As the peloton switched to slicks in a wet to dry race, Hamilton was stuck behind Alonso in the battle for seventh place, and the Briton remained on Alonso’s gearbox until the race was called early after 64 laps as time has elapsed.
Much to Hamilton’s frustration, Alonso drove so slowly that McLaren’s Lando Norris was able to pull away from the duo by more than 30 seconds, giving him a free pit stop window to enter for fresh tyres. and attack the fastest lap.
Alonso explained that he had to reduce his pace to ensure his medium tires would last until the end of the race, saying Hamilton’s misfortunes were not his problem.
The incident was reminiscent of Arrows famed Enrique Bernoldi holding off David Coulthard for 35 laps after the McLaren driver was forced to start from behind in the 2001 race.
According to Wolff, Hamilton’s inability to find a way through despite being up to five seconds per lap faster underscored once again that F1 must consider tweaking the historic street circuit.
“You can see another lesson is that track position is everything in Monaco,” Wolff said. “Five seconds is like F2, but yeah, I think we have to watch.
“It’s such a sight here, such a fantastic and still amazing place to be here, but maybe we have to look at the layout, where we can basically lap five seconds slower and you still can’t overtake. “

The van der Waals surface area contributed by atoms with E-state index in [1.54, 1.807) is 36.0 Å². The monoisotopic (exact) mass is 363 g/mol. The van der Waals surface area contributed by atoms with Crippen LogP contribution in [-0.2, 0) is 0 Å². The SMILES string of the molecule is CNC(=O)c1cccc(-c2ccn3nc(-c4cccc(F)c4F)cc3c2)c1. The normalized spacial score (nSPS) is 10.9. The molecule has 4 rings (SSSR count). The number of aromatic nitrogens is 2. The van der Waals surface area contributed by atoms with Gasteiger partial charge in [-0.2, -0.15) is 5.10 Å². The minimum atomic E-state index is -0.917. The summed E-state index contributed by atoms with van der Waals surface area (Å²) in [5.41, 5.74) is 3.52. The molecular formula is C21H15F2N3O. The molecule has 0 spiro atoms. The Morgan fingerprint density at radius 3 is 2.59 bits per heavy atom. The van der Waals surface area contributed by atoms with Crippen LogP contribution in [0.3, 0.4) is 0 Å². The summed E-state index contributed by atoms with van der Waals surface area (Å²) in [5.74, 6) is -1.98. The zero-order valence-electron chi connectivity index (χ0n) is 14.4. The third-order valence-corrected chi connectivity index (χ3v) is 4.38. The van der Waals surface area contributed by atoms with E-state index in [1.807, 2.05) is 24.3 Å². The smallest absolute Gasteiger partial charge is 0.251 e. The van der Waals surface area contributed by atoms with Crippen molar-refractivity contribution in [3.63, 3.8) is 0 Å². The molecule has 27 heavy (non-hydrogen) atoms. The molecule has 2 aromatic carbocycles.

Layout change could be “wishful thinking”
Photo by: Red Bull Content Pool
The layout of the narrow, winding streets of Monaco, as well as other organizational and commercial aspects of the grand prix, remained virtually intact for decades, its position on the calendar coming under increased pressure in the face of Liberty Media’s desire to expand. in new markets and places. which he can make better use of.
Wolff is hopeful a deal can be struck to renew Monaco’s expiring F1 contract, but admitted a change in layout could be ‘wishful thinking’, acknowledging there is virtually no scope for creating opportunities of overtaking in the principality without taking drastic measures.
“I think there is a commercial debate to be had but both parties will clearly find a compromise because we need Monaco and Monaco needs Formula 1,” said Wolff.
“With the layout of the track, maybe it’s wishful thinking. I wouldn’t know where we can drive other than on these roads, and the tunnel is already fast, but I don’t know what can be done. “
“Maybe we can just get rid of the chicanery [after] the tunnel and make it a long straight line. And then Tabac, I don’t know… Tabac would be too fast. Maybe [add] some braking there but this is the track designer talking here who has no idea…”